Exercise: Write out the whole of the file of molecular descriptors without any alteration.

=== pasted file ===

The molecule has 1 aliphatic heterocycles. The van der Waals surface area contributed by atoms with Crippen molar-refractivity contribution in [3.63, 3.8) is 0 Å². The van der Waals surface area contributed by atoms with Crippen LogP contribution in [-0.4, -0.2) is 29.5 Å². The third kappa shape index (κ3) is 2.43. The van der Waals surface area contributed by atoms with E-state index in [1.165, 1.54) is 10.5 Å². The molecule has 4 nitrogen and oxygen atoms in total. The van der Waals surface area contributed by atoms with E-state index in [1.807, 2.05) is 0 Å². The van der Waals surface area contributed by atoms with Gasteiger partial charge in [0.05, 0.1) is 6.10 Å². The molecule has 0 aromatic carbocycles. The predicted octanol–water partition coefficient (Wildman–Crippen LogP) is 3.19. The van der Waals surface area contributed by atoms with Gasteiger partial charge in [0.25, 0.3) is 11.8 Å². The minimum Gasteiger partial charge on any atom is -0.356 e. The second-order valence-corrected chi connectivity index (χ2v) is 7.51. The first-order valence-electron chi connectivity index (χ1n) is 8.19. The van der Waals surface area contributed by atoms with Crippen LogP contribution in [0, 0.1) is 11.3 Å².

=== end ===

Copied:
The molecule has 1 aliphatic heterocycles. The van der Waals surface area contributed by atoms with Crippen molar-refractivity contribution in [3.63, 3.8) is 0 Å². The van der Waals surface area contributed by atoms with Crippen LogP contribution in [-0.4, -0.2) is 29.5 Å². The third kappa shape index (κ3) is 2.43. The van der Waals surface area contributed by atoms with E-state index in [1.165, 1.54) is 10.5 Å². The molecule has 4 nitrogen and oxygen atoms in total. The van der Waals surface area contributed by atoms with E-state index in [1.807, 2.05) is 0 Å². The van der Waals surface area contributed by atoms with Gasteiger partial charge in [0.05, 0.1) is 6.10 Å². The molecule has 0 aromatic carbocycles. The predicted octanol–water partition coefficient (Wildman–Crippen LogP) is 3.19. The van der Waals surface area contributed by atoms with Gasteiger partial charge in [0.25, 0.3) is 11.8 Å². The minimum Gasteiger partial charge on any atom is -0.356 e. The second-order valence-corrected chi connectivity index (χ2v) is 7.51. The first-order valence-electron chi connectivity index (χ1n) is 8.19. The van der Waals surface area contributed by atoms with Crippen LogP contribution in [0, 0.1) is 11.3 Å².